Several studies over the past 50 years have brought important information to light on the true extent of the problem. A University of Wisconsin team, using a radio-collared tracking system, determined that in one year in Wisconsin alone, 20 to 150 million songbirds are killed by rural cats. The study found up to 114 cats per square mile, or 6 cats per square acre, in some areas, which far outnumbers by many times the combined populations of native predators of comparable size, including fox, coyote, ferret, opossum and raccoon.
Another Arizona suburban neighborhood study found that each cat studied committed over 80 kills per year; of these 62% were small mammals, 26% birds, and 11% reptiles. This coincides closely with extensive cat kill studies in Europe, North America, Australia, Africa and at least 22 islands: In general, 60% to 70% of all prey items are small mammals, 20-30% are birds, and approximately 10% reptiles and insects.
GLOBAL CAT CRIMES
One single Australian cat was documented with over 1000 kills in an 18-month period. During the same time period, one well-fed US cat near an experimental station was found responsible for 1600 kills. In the United Kingdom, 964 cats brought in 14,000 prey items (an average of 40 victims each) over a 5-month period. In New Zealand, the extinction of over 40 species of birds as well as the extermination of 8 island bird species, including the South Island thrush and the Auckland merganser, was caused by domestic cat predation.
Amazingly, in a well-documented case, an entire species, the Stevens Island wren, was exterminated by a single cat. In the southern sub-Antarctic Indian Ocean, an estimated 450,000 seabirds were destroyed by cat predation annually before an eradication program was implemented.
Cat owners claim that feeding their cats well inhibits their hunting instinct. However, in the studies mentioned, well-fed cats actually achieved higher kill numbers, being healthier and stronger than their more feral comrades. In addition, bell-wearers attained greater kill rates than non-bell wearers. The bell forces the cat to become more stealthy, and better hunters. Even de-clawed cats are still often very successful hunters.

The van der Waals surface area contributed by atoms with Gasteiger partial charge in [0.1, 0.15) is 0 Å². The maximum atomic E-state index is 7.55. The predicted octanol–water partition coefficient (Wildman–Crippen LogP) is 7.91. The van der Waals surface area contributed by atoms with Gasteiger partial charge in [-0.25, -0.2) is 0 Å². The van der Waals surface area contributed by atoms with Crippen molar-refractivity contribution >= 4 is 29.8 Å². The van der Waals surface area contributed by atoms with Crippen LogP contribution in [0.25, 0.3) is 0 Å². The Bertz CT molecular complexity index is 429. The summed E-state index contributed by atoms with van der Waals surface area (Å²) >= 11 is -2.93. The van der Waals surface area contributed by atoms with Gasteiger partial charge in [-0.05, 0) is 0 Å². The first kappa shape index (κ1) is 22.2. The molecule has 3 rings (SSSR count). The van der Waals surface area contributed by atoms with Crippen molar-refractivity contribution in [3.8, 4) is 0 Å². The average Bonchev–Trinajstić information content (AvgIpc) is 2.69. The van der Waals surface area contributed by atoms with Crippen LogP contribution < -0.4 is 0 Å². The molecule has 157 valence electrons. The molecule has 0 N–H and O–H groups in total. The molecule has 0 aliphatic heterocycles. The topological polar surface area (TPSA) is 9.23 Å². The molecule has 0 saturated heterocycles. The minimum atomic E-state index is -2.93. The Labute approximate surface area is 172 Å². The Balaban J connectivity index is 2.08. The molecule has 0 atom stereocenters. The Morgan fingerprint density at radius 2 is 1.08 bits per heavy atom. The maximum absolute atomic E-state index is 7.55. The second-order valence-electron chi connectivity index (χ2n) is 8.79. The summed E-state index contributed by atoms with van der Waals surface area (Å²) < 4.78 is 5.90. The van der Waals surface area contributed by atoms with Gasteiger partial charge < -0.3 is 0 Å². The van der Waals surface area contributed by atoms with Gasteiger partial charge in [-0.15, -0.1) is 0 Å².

A look at some of the many species taken at random by cats we find the English sparrow and various finches, nuthatches, swifts, swallows, woodpeckers, jays, doves and even bats. Numerous ground nesting songbirds, including bobolinks, dickcissels, meadowlarks, and game birds such as quail and pheasant, have seriously dwindled or disappeared in much of their range where cats have been introduced. Shore birds that nest (and sleep) on the sand, such as terns, sandpipers and killdeer, offer easy pickings to roaming cats. Small mammal prey items include rabbits, squirrels, chipmunks, voles and shrews. While cats easily kill fledglings, sitting hens and other vulnerable offspring they reduce the survival rate for entire populations, which may eventually condemn a local species to extinction. If the young are constantly preyed upon and reproductive failure is routine, the population will disappear within a short time. Tragically, already scarce reptiles and amphibians, such as frogs, turtles, salamanders, lizards and snakes have succumbed to cat predation. One SUNY-WCC professor remarked, "Reptiles are virtually extinct south of Route 287 in Westchester County."